“Malathi was so passionate and inquisitive,” recalled Maite Brandt-Pearce, professor of electrical engineering and UVA vice provost for faculty affairs. “I will miss our fervent disagreements about the future of optical networks. We have lost a great thinker and colleague who dedicated her life to her science and her students.”
Transitioning from industry to higher education, Veeraraghavan started as an adjunct professor at Polytechnic University in New York City, and would parlay that experience into an appointment as associate professor. With her graduate student Haobo Wang and colleague Ramesh Karri, Veeraraghavan designed and demonstrated a revolutionary approach to implement signaling protocols to autonomously set up and release network connections as mobile devices move in and out of range of call towers or wireless routers.
Veeraraghavan’s next and related invention, direct signaling, was a precursor to today’s web-based telephony services. Thanks to this innovation, consumers are no longer tied to their network service provider in their search for add-on services or “apps.”
The rapid and global expansion of the telecommunications industry generated a data tsunami and set the conditions from which large-scale datacenters and their cloud-based services would emerge. These developments exponentially increased network complexities. To help condition, process and store information within and across enterprise networks, Veeraraghavan designed a network traffic engineering system that could detect and reroute large-sized flows for efficient transit and processing, reducing real-time delays or buffering. Her solutions paved the way for distributed storage and processing of big data, in which many computers work together to solve problems involving massive amounts of data and computation.
Shortly after joining UVA, Veeraraghavan served as principal investigator of a $3.5 million multi-university grant awarded by the National Science Foundation. With partners from North Carolina State University, City University of New York and the Oak Ridge National Laboratory, Veeraraghavan built an experimental, wide-area network that extended from Washington, D.C. to Raleigh, North Carolina and on to Atlanta, Georgia, with high-speed transport and signaling protocols for fast movement of large datasets and remote visualization.
More recently, Veeraraghavan led a multidisciplinary research group of graduate students, research scientists and faculty members dedicated to network security and intrusion detection, supported by a $9 million investment from the Defense Advanced Research Projects Agency. Veeraraghavan credited two computer engineering Ph.D. students, Yizhe Zhang and Hongying Dong, for the team’s success in presenting their research findings to their federal program managers.
Veeraraghavan welcomed Zhang and Dong to the team even though they had little background knowledge in cyber security. “I appreciated Professor Veeraraghavan for giving me this great opportunity to be part of the DARPA project. She guided my broader thinking on research goals and helped me deeply analyze research findings with my collaborators,” Dong said.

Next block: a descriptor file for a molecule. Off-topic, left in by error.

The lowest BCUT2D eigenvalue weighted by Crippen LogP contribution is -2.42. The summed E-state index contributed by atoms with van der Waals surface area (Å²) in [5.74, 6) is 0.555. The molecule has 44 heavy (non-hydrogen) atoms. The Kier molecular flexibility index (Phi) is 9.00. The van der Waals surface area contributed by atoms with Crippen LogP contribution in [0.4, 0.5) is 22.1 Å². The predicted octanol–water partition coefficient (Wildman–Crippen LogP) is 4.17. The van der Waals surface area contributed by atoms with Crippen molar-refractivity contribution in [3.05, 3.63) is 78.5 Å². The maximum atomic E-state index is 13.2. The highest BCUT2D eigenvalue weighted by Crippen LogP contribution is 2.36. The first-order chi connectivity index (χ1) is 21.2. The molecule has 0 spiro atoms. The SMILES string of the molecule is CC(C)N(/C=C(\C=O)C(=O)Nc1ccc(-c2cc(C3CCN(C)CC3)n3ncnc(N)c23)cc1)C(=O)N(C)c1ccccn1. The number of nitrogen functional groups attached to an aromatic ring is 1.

Although it may be hard for faculty and students to fathom, Veeraraghavan initially had a hard time adjusting to the classroom at UVA. “My first crop of students at UVA helped me understand that teaching is all about high touch. If you start focusing on students, teaching is a lot of fun,” Veeraraghavan once said.
Veeraraghavan liked to share this vignette from her time at Duke University, where she became a fan of the Durham Bulls baseball team: She and fellow students would ride their bikes to the field to do homework during the games. The games became a lot more fun once she got to know the players—their bios, their stats and their interests outside the ballpark.
Veeraraghavan brought this same curiosity about her students to UVA Grounds, recognizing each by name and getting to know who they really are. “I was an undergraduate research assistant for professor V. for two years, and she had great influences on not only my academics but also my views about life,” said Josie Li, who graduated May 16 with a degree in computer engineering and a second major in computer science. “In the research, she made me question the unknowns, explore all possibilities and achieve perfection. When I asked her about life choices, she never gave me the answer directly. Instead, she would ask me, ‘What do you want to achieve for your life?’ She said that there are two ultimate ways of life: One is to focus on yourself and those around you, and the other is to help as many people as possible. While both of them will render a fulfilling life, professor V. chose the latter, and had no regrets but happiness. Her life has affected thousands of people, and I believe it will continue to be so.”